The ground floor the residence is beautifully decorated. In 1908, mansion was featured in "The Midwestern”. The magazine article raves about the perfect color schemes and the “exquisite harmony” that is present in the interior design. Though the house was featured more than 100 years ago, it still has very much charm and beauty. Most of the furniture that is in the house right now is the Maxwell’s, but there are a few pieces that came with the house and are part of its history. The first floor contains the kitchen, the dining room, a living room, the president’s office, and a sunroom. The kitchen was renovated in 1961, and was featured in “Better Homes & Gardens”.[2] The kitchen features an island and granite countertops. Currently the breakfast room (the back part of the kitchen) is used as an office. The dining room seats up to thirty-two people at a time, and it is a gorgeous room the Maxwell’s (and the residents who came before them) really take advantage of for entertaining. The Maxwells entertain about 1500 guests each year. Off of the dining room is the sunroom. The sunroom was previously only screened it, but when theHarmon’s lived there, they glassed it in. The glassed in sunroom is very comfortable and has always been a place where the families who have lived in the house like to gather and hangout. If you exit out of the sunroom, there is a large porch connected to house. Each May, the Maxwells host Drake students on the large porch. Another interesting room on the ground floor is the living room. The living room has French doors, which are original. The shelves on either side of the French doors, however, Maddy Maxwell designed herself. You can also find the President Maxwell’s office on the first floor. The bathroom by the front door is also a very interesting feature. The bathroom in fact used be an entrance for servants, and was remodeled into a bathroom. In the front of the house, you can still see where the door that was designated for the servants used to be.

The Second and Third Floors

If you walk up the flight of stairs that used to be the servant’s stairs, the first room you will see is the furnace room. The room used to be the servant’s kitchen, but now it holds the updated heating and cooling system. Two of the bathrooms in the house even have heated floors. Also on the second floor there are four guest bedrooms. Each of the bedrooms has a theme. There is the Indian room, the oak room, the safari room, and the Loretta Young room. The oak room and the Loretta room are both very popular with guests, because they have a large television and a connected bathroom, respectively. The safari room is connected by a bathroom to the master bedroom. The extra bathroom door was added when President Harmon lived in the house. Off of the master bedroom there is another sunroom. This room was converted from a sleeping porch to a sunroom. The sleeping porch was made into a sunroom at the same time the as the other sunroom was made (by Harmon.) The themed bedrooms are all very interesting because they have unique built in furniture. In the rooms, there are desks or shelves actually built in the wall. The rooms are also decorated with paintings by Maddy Maxwell’s father. In the hallway there is a very large linen closet, and drawings done by Maddy herself while she was in Russia. There is an additional bedroom on the third floor, and the house does have an attic, which can be accessed through the third floor bedroom. Maddy also has her studio on the 3rd floor. A very unique aspect of the third floor is the ballroom. The ballroom is very and has high ceilings, considering it is on a high floor. The third floor ballroom was used frequently for social events when the Prouty’s lived in the house.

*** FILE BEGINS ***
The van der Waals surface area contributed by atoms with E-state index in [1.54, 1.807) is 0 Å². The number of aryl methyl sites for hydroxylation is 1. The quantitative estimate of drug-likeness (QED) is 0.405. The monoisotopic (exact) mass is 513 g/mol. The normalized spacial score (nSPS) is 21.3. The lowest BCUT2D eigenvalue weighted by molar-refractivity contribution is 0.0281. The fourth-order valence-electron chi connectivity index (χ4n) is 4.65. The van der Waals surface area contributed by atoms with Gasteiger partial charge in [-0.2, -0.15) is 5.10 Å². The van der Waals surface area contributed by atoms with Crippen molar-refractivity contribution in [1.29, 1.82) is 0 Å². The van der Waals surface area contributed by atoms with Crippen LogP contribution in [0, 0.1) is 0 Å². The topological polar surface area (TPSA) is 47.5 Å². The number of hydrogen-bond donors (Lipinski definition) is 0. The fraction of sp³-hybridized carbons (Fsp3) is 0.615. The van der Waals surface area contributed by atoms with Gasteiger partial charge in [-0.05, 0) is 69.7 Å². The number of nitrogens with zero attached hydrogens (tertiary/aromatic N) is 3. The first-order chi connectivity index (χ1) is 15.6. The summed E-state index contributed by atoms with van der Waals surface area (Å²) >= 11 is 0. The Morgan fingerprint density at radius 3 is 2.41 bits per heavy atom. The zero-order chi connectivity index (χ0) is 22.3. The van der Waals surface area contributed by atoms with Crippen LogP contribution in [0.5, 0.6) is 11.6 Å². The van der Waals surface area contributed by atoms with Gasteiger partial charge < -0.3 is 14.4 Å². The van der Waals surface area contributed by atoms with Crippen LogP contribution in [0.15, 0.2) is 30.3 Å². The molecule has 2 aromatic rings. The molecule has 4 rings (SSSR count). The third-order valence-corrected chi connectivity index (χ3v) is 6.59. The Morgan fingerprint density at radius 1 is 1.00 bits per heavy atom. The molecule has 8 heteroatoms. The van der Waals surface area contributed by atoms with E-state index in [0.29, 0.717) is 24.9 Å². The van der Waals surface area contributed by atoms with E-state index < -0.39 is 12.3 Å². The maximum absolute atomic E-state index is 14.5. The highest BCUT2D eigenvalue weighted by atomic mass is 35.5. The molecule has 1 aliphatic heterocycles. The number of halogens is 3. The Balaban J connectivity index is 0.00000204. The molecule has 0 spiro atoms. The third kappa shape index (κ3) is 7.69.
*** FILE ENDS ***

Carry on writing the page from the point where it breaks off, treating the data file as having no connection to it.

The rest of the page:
View of house from garage, courtesy Susan Breakenridge

The Garage

At the end of the spacious backyard is the house’s garage. The garage situation is interesting because it shared with their neighbors, the Episcopal Diocese of Iowa. The area of the garage is large enough to serve as small apartment, but currently, it is not used for that. The neighbors at the time when the Harmon’s lived there used it as an apartment however. The garage also still has a slot that used to be used as a stable for a horse.


  • [1] Drake acquired spacious home for $10,000. (2004, January 20). Des Moines Register, 4.
  • [2] Home of Drake presidents took major redecorating. (2004, March 4).Des Moines Register